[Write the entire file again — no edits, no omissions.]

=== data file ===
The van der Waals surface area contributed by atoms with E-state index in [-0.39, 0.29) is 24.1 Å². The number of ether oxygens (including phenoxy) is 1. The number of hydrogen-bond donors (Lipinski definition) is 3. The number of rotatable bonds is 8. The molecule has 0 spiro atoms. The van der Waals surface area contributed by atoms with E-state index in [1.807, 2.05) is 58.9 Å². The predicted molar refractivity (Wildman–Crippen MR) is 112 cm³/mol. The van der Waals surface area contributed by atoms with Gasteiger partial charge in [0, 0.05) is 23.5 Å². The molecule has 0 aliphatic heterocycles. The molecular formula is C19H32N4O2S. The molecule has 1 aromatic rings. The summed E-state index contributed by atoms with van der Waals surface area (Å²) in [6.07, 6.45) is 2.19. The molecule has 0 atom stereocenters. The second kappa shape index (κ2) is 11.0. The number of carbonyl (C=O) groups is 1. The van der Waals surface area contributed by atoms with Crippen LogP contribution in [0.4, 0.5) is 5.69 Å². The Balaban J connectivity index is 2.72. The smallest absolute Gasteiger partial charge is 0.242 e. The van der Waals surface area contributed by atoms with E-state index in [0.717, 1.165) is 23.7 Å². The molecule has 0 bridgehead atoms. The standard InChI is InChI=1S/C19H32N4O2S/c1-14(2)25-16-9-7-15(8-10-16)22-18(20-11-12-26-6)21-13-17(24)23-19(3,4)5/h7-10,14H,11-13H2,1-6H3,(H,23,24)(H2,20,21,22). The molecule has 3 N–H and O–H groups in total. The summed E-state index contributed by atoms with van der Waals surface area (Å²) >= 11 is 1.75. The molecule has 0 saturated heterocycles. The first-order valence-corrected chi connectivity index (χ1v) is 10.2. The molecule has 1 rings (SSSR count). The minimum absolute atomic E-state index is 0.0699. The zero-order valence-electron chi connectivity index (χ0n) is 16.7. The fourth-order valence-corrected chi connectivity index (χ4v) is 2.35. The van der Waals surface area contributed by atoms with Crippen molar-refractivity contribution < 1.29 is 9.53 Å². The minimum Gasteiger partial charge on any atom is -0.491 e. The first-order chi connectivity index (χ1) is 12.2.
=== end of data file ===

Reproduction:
The van der Waals surface area contributed by atoms with E-state index in [-0.39, 0.29) is 24.1 Å². The number of ether oxygens (including phenoxy) is 1. The number of hydrogen-bond donors (Lipinski definition) is 3. The number of rotatable bonds is 8. The molecule has 0 spiro atoms. The van der Waals surface area contributed by atoms with E-state index in [1.807, 2.05) is 58.9 Å². The predicted molar refractivity (Wildman–Crippen MR) is 112 cm³/mol. The van der Waals surface area contributed by atoms with Gasteiger partial charge in [0, 0.05) is 23.5 Å². The molecule has 0 aliphatic heterocycles. The molecular formula is C19H32N4O2S. The molecule has 1 aromatic rings. The summed E-state index contributed by atoms with van der Waals surface area (Å²) in [6.07, 6.45) is 2.19. The molecule has 0 atom stereocenters. The second kappa shape index (κ2) is 11.0. The number of carbonyl (C=O) groups is 1. The van der Waals surface area contributed by atoms with Crippen LogP contribution in [0.4, 0.5) is 5.69 Å². The Balaban J connectivity index is 2.72. The smallest absolute Gasteiger partial charge is 0.242 e. The van der Waals surface area contributed by atoms with E-state index in [0.717, 1.165) is 23.7 Å². The molecule has 0 bridgehead atoms. The standard InChI is InChI=1S/C19H32N4O2S/c1-14(2)25-16-9-7-15(8-10-16)22-18(20-11-12-26-6)21-13-17(24)23-19(3,4)5/h7-10,14H,11-13H2,1-6H3,(H,23,24)(H2,20,21,22). The molecule has 3 N–H and O–H groups in total. The summed E-state index contributed by atoms with van der Waals surface area (Å²) >= 11 is 1.75. The molecule has 0 saturated heterocycles. The first-order valence-corrected chi connectivity index (χ1v) is 10.2. The molecule has 1 rings (SSSR count). The minimum absolute atomic E-state index is 0.0699. The zero-order valence-electron chi connectivity index (χ0n) is 16.7. The fourth-order valence-corrected chi connectivity index (χ4v) is 2.35. The van der Waals surface area contributed by atoms with Crippen molar-refractivity contribution < 1.29 is 9.53 Å². The minimum Gasteiger partial charge on any atom is -0.491 e. The first-order chi connectivity index (χ1) is 12.2.